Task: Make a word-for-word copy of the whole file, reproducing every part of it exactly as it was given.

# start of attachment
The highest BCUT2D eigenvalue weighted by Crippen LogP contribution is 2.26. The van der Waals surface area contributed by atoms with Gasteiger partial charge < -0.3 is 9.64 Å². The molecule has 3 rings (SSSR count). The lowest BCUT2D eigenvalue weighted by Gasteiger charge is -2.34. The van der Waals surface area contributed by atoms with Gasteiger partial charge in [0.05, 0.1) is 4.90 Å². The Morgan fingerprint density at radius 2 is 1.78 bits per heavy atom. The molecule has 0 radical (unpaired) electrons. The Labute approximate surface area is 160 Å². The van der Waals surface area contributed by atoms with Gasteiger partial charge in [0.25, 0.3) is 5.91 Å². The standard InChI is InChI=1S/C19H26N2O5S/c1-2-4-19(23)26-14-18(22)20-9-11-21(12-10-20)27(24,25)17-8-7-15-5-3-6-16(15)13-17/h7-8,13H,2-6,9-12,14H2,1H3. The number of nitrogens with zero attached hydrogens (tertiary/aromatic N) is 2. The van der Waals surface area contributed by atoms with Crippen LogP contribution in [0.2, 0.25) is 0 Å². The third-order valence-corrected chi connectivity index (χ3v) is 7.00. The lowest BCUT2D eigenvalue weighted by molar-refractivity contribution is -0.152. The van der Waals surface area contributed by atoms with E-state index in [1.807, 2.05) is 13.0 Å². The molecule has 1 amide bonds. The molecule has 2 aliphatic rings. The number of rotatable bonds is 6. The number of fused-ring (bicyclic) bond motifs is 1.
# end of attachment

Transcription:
The highest BCUT2D eigenvalue weighted by Crippen LogP contribution is 2.26. The van der Waals surface area contributed by atoms with Gasteiger partial charge < -0.3 is 9.64 Å². The molecule has 3 rings (SSSR count). The lowest BCUT2D eigenvalue weighted by Gasteiger charge is -2.34. The van der Waals surface area contributed by atoms with Gasteiger partial charge in [0.05, 0.1) is 4.90 Å². The Morgan fingerprint density at radius 2 is 1.78 bits per heavy atom. The molecule has 0 radical (unpaired) electrons. The Labute approximate surface area is 160 Å². The van der Waals surface area contributed by atoms with Gasteiger partial charge in [0.25, 0.3) is 5.91 Å². The standard InChI is InChI=1S/C19H26N2O5S/c1-2-4-19(23)26-14-18(22)20-9-11-21(12-10-20)27(24,25)17-8-7-15-5-3-6-16(15)13-17/h7-8,13H,2-6,9-12,14H2,1H3. The number of nitrogens with zero attached hydrogens (tertiary/aromatic N) is 2. The van der Waals surface area contributed by atoms with Crippen LogP contribution in [0.2, 0.25) is 0 Å². The third-order valence-corrected chi connectivity index (χ3v) is 7.00. The lowest BCUT2D eigenvalue weighted by molar-refractivity contribution is -0.152. The van der Waals surface area contributed by atoms with E-state index in [1.807, 2.05) is 13.0 Å². The molecule has 1 amide bonds. The molecule has 2 aliphatic rings. The number of rotatable bonds is 6. The number of fused-ring (bicyclic) bond motifs is 1.